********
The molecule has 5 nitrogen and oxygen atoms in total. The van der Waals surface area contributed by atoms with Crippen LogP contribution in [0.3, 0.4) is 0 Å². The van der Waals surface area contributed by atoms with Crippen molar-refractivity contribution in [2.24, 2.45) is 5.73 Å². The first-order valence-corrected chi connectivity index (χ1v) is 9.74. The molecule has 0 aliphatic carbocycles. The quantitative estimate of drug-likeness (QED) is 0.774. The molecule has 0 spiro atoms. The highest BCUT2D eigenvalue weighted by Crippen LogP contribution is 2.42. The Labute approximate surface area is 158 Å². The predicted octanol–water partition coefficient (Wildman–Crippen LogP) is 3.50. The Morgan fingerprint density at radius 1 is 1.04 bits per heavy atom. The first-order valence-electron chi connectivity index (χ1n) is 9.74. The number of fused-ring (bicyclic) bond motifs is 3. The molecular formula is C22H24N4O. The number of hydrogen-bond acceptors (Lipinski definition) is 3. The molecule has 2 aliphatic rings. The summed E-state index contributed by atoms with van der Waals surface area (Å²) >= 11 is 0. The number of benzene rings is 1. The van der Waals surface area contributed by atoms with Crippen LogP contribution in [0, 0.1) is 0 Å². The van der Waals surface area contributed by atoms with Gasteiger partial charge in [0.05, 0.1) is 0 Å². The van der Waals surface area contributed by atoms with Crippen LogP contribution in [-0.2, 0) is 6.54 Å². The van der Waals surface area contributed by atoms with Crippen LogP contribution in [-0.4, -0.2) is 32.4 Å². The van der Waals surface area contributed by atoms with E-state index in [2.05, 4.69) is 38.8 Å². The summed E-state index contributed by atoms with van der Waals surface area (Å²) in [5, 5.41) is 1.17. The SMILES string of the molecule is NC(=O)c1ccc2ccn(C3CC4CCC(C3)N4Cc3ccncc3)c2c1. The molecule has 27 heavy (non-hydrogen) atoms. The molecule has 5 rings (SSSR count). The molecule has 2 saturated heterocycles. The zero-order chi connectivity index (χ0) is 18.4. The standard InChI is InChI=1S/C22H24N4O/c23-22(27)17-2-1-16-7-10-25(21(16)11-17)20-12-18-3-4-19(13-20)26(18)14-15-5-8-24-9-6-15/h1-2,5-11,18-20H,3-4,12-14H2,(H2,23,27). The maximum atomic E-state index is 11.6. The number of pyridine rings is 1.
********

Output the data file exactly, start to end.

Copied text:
The molecule has 5 nitrogen and oxygen atoms in total. The van der Waals surface area contributed by atoms with Crippen LogP contribution in [0.3, 0.4) is 0 Å². The van der Waals surface area contributed by atoms with Crippen molar-refractivity contribution in [2.24, 2.45) is 5.73 Å². The first-order valence-corrected chi connectivity index (χ1v) is 9.74. The molecule has 0 aliphatic carbocycles. The quantitative estimate of drug-likeness (QED) is 0.774. The molecule has 0 spiro atoms. The highest BCUT2D eigenvalue weighted by Crippen LogP contribution is 2.42. The Labute approximate surface area is 158 Å². The predicted octanol–water partition coefficient (Wildman–Crippen LogP) is 3.50. The Morgan fingerprint density at radius 1 is 1.04 bits per heavy atom. The first-order valence-electron chi connectivity index (χ1n) is 9.74. The number of fused-ring (bicyclic) bond motifs is 3. The molecular formula is C22H24N4O. The number of hydrogen-bond acceptors (Lipinski definition) is 3. The molecule has 2 aliphatic rings. The summed E-state index contributed by atoms with van der Waals surface area (Å²) >= 11 is 0. The number of benzene rings is 1. The van der Waals surface area contributed by atoms with Crippen LogP contribution in [0, 0.1) is 0 Å². The van der Waals surface area contributed by atoms with Gasteiger partial charge in [0.05, 0.1) is 0 Å². The van der Waals surface area contributed by atoms with Crippen LogP contribution in [-0.2, 0) is 6.54 Å². The van der Waals surface area contributed by atoms with Crippen LogP contribution in [-0.4, -0.2) is 32.4 Å². The van der Waals surface area contributed by atoms with E-state index in [2.05, 4.69) is 38.8 Å². The summed E-state index contributed by atoms with van der Waals surface area (Å²) in [5, 5.41) is 1.17. The SMILES string of the molecule is NC(=O)c1ccc2ccn(C3CC4CCC(C3)N4Cc3ccncc3)c2c1. The molecule has 27 heavy (non-hydrogen) atoms. The molecule has 5 rings (SSSR count). The molecule has 2 saturated heterocycles. The zero-order chi connectivity index (χ0) is 18.4. The standard InChI is InChI=1S/C22H24N4O/c23-22(27)17-2-1-16-7-10-25(21(16)11-17)20-12-18-3-4-19(13-20)26(18)14-15-5-8-24-9-6-15/h1-2,5-11,18-20H,3-4,12-14H2,(H2,23,27). The maximum atomic E-state index is 11.6. The number of pyridine rings is 1.